13 Signs of a Personal Loan Scam

The Federal Trade Commission reports that consumers lose around $900 million to personal loan scams each year. While more people are learning the warning signs, scammers are adjusting their tactics every day to make them look more credible to unsuspecting consumers.

These scammers tend to prey on people in difficult financial situations, particularly those who have been previously denied loans. If you are in this kind of situation, you are statistically more likely to be targeted for such scams. Accordingly, if you can spot the warning signs of these loan scams, then you can take steps to avoid them. Follow this list to stay informed and prepared.

Signs of a Personal Loan Scam

There are multiple types of personal loan frauds that vary based on the scammer and their efforts. Many scammers will try to look as legitimate as possible to throw consumers off.

The following are some tell-tale warning signs that your lender:

1. The lender ignores your payment history and doesn’t check your credit. Even lenders that specialize in helping people with poor credit will still run a credit check to see what loan terms they can offer you.

2. Your lender offers automatic approval. If a lender guarantees automatic approval, then the offer may be too good to be true. This is a tactic to prey on people with bad credit or poor financial history who have had difficulty securing a loan elsewhere.

3. The lender isn’t registered in your state. Check for a list of states where the lender is registered to operate. Even online-only and international lenders are required to register with each U.S. state to loan money to customers in that state. You can also check your state’s Attorney General’s office to see if a lender is registered.

4. Loan fees are not taken from the balance. Most reputable lenders will deduct their application and credit check fees from the amount you borrow. Disreputable lenders will ask for money upfront outside of the loan. Do not pay a lender before they grant you access to your loan, because they may take your fees without actually lending you the money.

5. The lender requires you to pay fees with a gift card. Any unusual forms of payment signal major warning signs that a loan is a scam. You should not have to mail gift cards, make payments to individual accounts, or wire money for your loan to get approved.

6. The website isn’t secure. If the website doesn’t have a padlock icon before the address or an “https” address, then the website isn’t secure. Any reputable lender’s website will include encryption, and the lack of security should signal that this lender is probably to be avoided, if not an outright scam.

7. Your lender does not include (or have) a physical location. You should be able to look up the address of a reputable lender. Search the address in Google Maps to see if it shows an office building or an empty lot. If there is no address listed, or if there is just a P.O. box, then it likely is a scam.

8. The lender isn’t from a lending company. Some companies will try to offer loans as a way to steal personal information. The goal is to profit from you but also to take your social security number, credit card number, and bank account information.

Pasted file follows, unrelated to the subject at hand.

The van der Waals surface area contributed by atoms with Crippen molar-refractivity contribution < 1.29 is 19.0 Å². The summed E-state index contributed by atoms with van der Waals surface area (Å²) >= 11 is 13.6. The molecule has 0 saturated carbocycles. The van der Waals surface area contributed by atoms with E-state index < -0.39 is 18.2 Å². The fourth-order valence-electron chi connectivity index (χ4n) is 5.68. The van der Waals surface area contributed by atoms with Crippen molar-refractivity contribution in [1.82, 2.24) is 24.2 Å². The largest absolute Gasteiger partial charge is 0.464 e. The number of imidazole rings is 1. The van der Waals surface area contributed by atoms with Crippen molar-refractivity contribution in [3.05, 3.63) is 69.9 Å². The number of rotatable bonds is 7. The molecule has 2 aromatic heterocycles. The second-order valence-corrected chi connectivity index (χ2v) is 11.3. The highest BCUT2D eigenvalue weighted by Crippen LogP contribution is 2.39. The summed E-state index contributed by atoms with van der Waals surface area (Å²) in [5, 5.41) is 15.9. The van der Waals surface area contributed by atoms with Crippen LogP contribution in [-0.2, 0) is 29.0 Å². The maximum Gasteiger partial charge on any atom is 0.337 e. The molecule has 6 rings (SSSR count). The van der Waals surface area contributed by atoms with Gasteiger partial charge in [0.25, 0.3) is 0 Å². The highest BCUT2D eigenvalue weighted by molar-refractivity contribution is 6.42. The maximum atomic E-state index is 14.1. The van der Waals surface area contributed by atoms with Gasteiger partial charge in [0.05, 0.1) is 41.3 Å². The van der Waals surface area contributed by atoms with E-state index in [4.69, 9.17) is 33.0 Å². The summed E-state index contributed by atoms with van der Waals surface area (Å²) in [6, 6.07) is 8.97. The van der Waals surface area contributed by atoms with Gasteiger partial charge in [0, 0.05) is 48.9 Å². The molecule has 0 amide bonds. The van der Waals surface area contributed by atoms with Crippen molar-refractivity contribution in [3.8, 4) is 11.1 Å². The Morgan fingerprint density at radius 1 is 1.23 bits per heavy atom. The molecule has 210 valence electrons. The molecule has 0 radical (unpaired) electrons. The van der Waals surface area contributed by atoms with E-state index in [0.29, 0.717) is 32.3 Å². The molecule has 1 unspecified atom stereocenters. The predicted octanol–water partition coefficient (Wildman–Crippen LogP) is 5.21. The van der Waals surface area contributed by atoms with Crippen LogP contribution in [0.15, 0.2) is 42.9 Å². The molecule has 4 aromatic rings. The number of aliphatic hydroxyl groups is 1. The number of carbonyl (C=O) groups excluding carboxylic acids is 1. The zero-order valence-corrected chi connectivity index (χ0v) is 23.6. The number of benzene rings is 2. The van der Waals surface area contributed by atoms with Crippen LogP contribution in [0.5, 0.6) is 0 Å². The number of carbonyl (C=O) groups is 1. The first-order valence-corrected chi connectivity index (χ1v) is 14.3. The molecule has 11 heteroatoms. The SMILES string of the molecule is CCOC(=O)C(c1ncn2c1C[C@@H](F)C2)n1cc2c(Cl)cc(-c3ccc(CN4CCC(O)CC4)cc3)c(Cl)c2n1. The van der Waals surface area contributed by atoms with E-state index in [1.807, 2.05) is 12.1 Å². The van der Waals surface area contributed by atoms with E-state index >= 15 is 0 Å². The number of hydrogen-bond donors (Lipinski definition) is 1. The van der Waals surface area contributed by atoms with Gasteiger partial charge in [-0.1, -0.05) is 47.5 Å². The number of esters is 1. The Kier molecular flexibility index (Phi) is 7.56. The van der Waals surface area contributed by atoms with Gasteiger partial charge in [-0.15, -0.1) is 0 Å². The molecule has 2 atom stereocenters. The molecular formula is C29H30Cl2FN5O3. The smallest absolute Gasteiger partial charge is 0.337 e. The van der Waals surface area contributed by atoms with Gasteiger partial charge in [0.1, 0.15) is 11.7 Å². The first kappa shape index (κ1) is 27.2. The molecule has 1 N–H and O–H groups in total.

9. There’s pressure to act fast. Reputable lenders know that taking out a loan is a big decision that requires consideration. Meanwhile, scammers will try to put pressure on you with expiration warnings and fast deadlines. Ignore these deadlines and take your time to decide whether or not a loan is right for you.

10. Your offer does not include the full terms of the loan. The Truth in Lending Act states that all lenders must provide full loan terms to customers. If you are unable to see the full terms and amount you will owe before you agree to the loan, the lender is in violation of the act.

11. The lender’s name is similar to reputable brands. Some scammers will try to look legitimate by creating copycat brands with similar names, websites, and logos. Even if a business looks reputable, you can check its history through the Better Business Bureau.

12. There are issues with spelling and grammar. Any loan terms with misspelled words or incorrect grammar may signal that the lender is not reputable, or at least not professional.

13. Customer service is hard or impossible to reach. There should be a clear helpline on the website and other service options like a chat line and contact form.

Many scammers will try to make their companies seem legitimate, but there are many details and actions that give their true intentions away.

What to Do If You Have Been Scammed

If you believe that you were scammed, report the lender to the FTC through its Internet Crime Complaint Center. Even if you are embarrassed that you fell for a scam, you can protect others from falling victim by filing a report.

If you are scammed, you may also want to take extra steps to protect your finances. Consider contacting your bank and credit bureau so lenders can take extra steps to verify your approval before approving purchases or accessing your credit. You may also want to monitor your finances closely to make note of any suspicious activity that your lenders didn’t catch.

Know the Warning Signs

The more the FTC and other organizations crack down on scammers, the more creative they will get. However, knowing the warning signs listed above and taking steps to verify lenders can help you identify the latest scams and criminal activity.

To learn more about the risks to your finances and credit, visit the identity theft section of our blog. Our resource section also covers steps to cancel your credit card if needed because of scammers. 

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